As with all things Montessori, students begin with the concrete and move to the abstract. When learning shapes, Montessori students first develop an understanding of the spatial object in comparison to other shapes and a relevant application for each shape—before learning the names. Inspired by this process, Montessori: Shape Work offers readers die-cut shapes to trace witAs with all things Montessori, students begin with the concrete and move to the abstract. When learning shapes, Montessori students first develop an understanding of the spatial object in comparison to other shapes and a relevant application for each shape—before learning the names. Inspired by this process, Montessori: Shape Work offers readers die-cut shapes to trace with their fingers, grouped by family for comparison, and illustrated with a familiar object for relevancy. Featured shapes include three triangles (equilateral, isosceles, right-angled); three rounds (circle, oval, ellipse); three parallelograms (square, rectangle, rhombus); and three polygons (pentagon, hexagon, octagon). With a letter to parents included, this third Montessori board book joins Montessori: Letter Work and Montessori: Number Work in a growing library of original concept books....
|Title||:||Montessori: Shape Work|
|Format Type||:||Board Book|
|Number of Pages||:||18 Pages|
|Status||:||Available For Download|
|Last checked||:||21 Minutes ago!|
Montessori: Shape Work Reviews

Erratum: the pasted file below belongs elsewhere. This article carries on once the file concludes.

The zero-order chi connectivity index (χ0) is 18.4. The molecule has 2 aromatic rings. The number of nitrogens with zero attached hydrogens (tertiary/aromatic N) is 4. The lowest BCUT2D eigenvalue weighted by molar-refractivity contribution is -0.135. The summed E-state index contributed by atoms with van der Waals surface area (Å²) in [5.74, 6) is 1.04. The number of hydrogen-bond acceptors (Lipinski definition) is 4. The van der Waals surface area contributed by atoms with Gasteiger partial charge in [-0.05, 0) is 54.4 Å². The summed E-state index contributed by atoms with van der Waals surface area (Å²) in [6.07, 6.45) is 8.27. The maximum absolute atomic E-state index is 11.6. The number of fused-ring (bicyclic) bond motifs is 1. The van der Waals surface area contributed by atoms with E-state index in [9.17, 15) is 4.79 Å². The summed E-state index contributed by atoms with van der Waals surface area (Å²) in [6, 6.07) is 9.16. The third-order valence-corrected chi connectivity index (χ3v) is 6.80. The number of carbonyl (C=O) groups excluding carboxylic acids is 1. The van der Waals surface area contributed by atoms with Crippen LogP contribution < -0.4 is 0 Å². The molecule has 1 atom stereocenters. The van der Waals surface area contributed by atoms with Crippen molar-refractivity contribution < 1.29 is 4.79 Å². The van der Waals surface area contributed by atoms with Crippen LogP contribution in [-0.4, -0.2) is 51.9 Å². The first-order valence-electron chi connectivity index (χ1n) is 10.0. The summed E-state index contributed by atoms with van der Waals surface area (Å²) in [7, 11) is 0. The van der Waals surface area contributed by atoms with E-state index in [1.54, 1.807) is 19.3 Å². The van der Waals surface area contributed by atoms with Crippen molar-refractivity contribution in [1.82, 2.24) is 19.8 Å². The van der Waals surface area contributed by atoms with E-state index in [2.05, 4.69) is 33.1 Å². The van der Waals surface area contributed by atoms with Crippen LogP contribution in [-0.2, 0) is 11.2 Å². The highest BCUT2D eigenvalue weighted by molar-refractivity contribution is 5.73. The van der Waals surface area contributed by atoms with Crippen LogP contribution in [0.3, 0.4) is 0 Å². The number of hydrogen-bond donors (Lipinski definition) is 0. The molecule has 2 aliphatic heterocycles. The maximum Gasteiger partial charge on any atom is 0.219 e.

Richie's Picks: MONTESSORI: SHAPE WORK (board book) by Bobby George, June George, and Alyssa Nassner, ill., Abrams Appleseed, August 2013, 18p., ISBN: 978-1-4197-0935-7"All my life's a circle, sunrise and sundown, Moon rolls through the nighttime 'till the daybreak comes around"-- Harry Chapin"The beams and the bridges cut the light on the groundInto little triangles and the rails run round"-- Suzanne Vega"You're so square, Baby I don't care"-- Leiber and Stoller In my younger years, while studying child development and learning about the Montessori approach, I found a lot to like about it and to employ in my work of educating little kids. Multi-age groupings; setting up centers to permit child choice and free movement; extended blocks of work time; hands-on learning by working with materials; and engaging in purposeful activities, these all did and still do strike a chord with me. And so this Montessori philosophy-inspired board book that visually and tactually introduces young children to three different types of triangles (isosceles, equilateral, right-angled); to three different types of rounds (circle, ellipse, oval; to three different types of parallelograms (square, rectangle, rhombus); and to three different types of polygons (pentagon, hexagon, octagon) is a book that I am excited to now have in my toolbox for sharing when my new grandson gets a little bit older.For each of these shapes, there are both die-cuts to feel and real world examples to recognize. For instance, you have a painting of a sailboat with right-angled triangles; a framed mirror in the shape of an ellipse; a soccer ball covered with pentagons; and a tractor trailer in profile, showing us a rectangle. And this, of course, is what we want young children doing -- going out into their environment and observing the shapes of road signs and architectural components and designs on sweaters. Real-world geometry. Great stuff! "Shine on you crazy rhombus"--Pink FloydRichie Partington, MLISRichie's Picks http://richiespicks.comBudNotBuddy@aol.comModerator http://groups.yahoo.com/group/middle_... http://slisweb.sjsu.edu/people/facult...